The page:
TCS earns 56 per cent of its sales from fixed price contracts as against Infosys' 34 per cent, a positive for the company according to analysts

Another positive is TCS' lower dependence on the North American market. While the us contributed 62.2 per cent of TCS' total sales in fy04, Infosys saw the same market contribute 71.2 per cent of revenues. Clearly, the former has a more derisked model in terms of geographical spread.

The Road Ahead

The key issues facing the Indian it services industry today are wage inflation, attrition and competition from multinationals. The sector is also probably heading for a manpower crunch, given the mammoth requirements to service its unprecedented growth. Research firm Gartner predicts a 15 per cent rise in wages in the current year itself. Clearly, a manpower problem is brewing and the recruitment numbers of TCS and Infosys for the second quarter of the current fiscal (between them they have recruited 9,000 professionals) are enough indication of what is to come.

TCS has recruited about 4,000 people in the second quarter alone, taking the total head count up to 36,696. The company's development centres are currently spread across 15 locations in India. Apart from its India centres, TCS has development operations in 12 locations in the us and seven outside of the us in geographies like UK, Latin America, Uruguay, Hungary, China, Japan and Australia. The wide geographical spread of the company's development centres is a strategy that should hold it in good stead particularly in the light of wage inflation in India.

As for development centres within India, TCS is now building its showcase campuses (something the other tech majors already boast), two in Mumbai in the suburbs of Andheri and Thane and one in Chennai, which will span 70 acres to "consolidate its presence in these regions", says Ramadorai. "I am sure we will require even more space once these have come up, but it's a nice problem to have," smiles S. Padmanabhan, Executive VP (Global HRD), TCS.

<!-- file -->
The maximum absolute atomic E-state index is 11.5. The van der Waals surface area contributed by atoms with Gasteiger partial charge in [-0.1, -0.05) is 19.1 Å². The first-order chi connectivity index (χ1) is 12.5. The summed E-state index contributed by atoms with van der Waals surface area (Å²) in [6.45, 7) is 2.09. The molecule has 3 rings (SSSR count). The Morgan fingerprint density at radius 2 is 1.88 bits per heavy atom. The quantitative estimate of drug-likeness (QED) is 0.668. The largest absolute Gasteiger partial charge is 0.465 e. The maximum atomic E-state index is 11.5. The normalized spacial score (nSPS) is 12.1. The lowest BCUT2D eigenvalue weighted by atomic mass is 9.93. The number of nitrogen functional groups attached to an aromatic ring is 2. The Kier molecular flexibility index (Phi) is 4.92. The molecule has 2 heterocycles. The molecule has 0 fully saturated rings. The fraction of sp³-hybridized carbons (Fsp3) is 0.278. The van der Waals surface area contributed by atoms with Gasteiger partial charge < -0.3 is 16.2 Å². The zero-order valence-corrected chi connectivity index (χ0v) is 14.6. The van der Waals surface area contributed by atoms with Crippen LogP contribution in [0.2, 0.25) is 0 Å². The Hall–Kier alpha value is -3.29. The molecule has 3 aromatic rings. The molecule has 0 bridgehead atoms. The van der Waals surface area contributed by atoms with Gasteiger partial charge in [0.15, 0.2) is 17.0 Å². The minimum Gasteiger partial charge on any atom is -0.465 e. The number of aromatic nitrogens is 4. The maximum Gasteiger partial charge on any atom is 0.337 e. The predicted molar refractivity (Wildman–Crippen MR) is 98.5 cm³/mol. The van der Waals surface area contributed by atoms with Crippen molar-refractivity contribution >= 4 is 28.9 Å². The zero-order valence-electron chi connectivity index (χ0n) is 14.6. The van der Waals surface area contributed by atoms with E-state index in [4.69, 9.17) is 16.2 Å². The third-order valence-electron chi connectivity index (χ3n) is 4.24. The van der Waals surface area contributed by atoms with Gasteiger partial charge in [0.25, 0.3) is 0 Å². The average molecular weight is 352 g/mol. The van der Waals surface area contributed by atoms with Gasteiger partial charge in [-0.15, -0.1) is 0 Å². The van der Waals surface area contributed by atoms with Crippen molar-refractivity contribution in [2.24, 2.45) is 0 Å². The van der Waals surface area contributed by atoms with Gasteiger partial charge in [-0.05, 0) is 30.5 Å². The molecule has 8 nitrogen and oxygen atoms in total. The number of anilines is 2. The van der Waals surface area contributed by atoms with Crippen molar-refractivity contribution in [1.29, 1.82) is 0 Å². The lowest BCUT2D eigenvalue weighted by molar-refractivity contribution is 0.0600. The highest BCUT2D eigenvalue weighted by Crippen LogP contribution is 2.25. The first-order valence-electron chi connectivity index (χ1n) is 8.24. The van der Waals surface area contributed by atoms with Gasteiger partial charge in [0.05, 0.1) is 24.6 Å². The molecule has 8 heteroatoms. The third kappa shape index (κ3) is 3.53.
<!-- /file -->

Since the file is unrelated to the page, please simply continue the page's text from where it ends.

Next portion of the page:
One strength that the company never fails to point to is its attrition rate. TCS' attrition rate for the last 12 months stands at 7.9 per cent, the lowest in the industry, which has an average attrition rate of about 15 per cent (competitor Infosys has announced an attrition rate of about 10 per cent). Says Vandrevala. "We may not be the sexiest place but we are solid and steady."

One segment where TCS is yet to catch up with its peers is in the area of business process outsourcing. After an initial hiccup-Intelenet, the BPO firm started as a JV with HDFC, TCS is now getting its BPO strategy together. The company sold its stake in Intelenet to HDFC (which subsequently sold a stake in the entity to Barclays) and recently made an acquisition to get a foothold in the BPO space. TCS acquired Phoenix Global Solutions (pgs)-a provider of technology-business solutions to global insurance companies. "Intelenet was largely a voice-based business, but pgs is a BPO, which now gives us a presence in the transaction-processing space. We are serious about the BPO business," says Ramadorai.

It's clearly a battle that is being fought on many fronts-competition, both multinational and Indian, wage inflation, rupee appreciation, and attrition in addition to the travails of being a newly-listed company. But there is no mistaking the intent when Vandrevala concludes the meeting with this magazine with a flourish. "We are in leadership position and we intend to stay there." If TCS does, investors too will stay put with the company stock.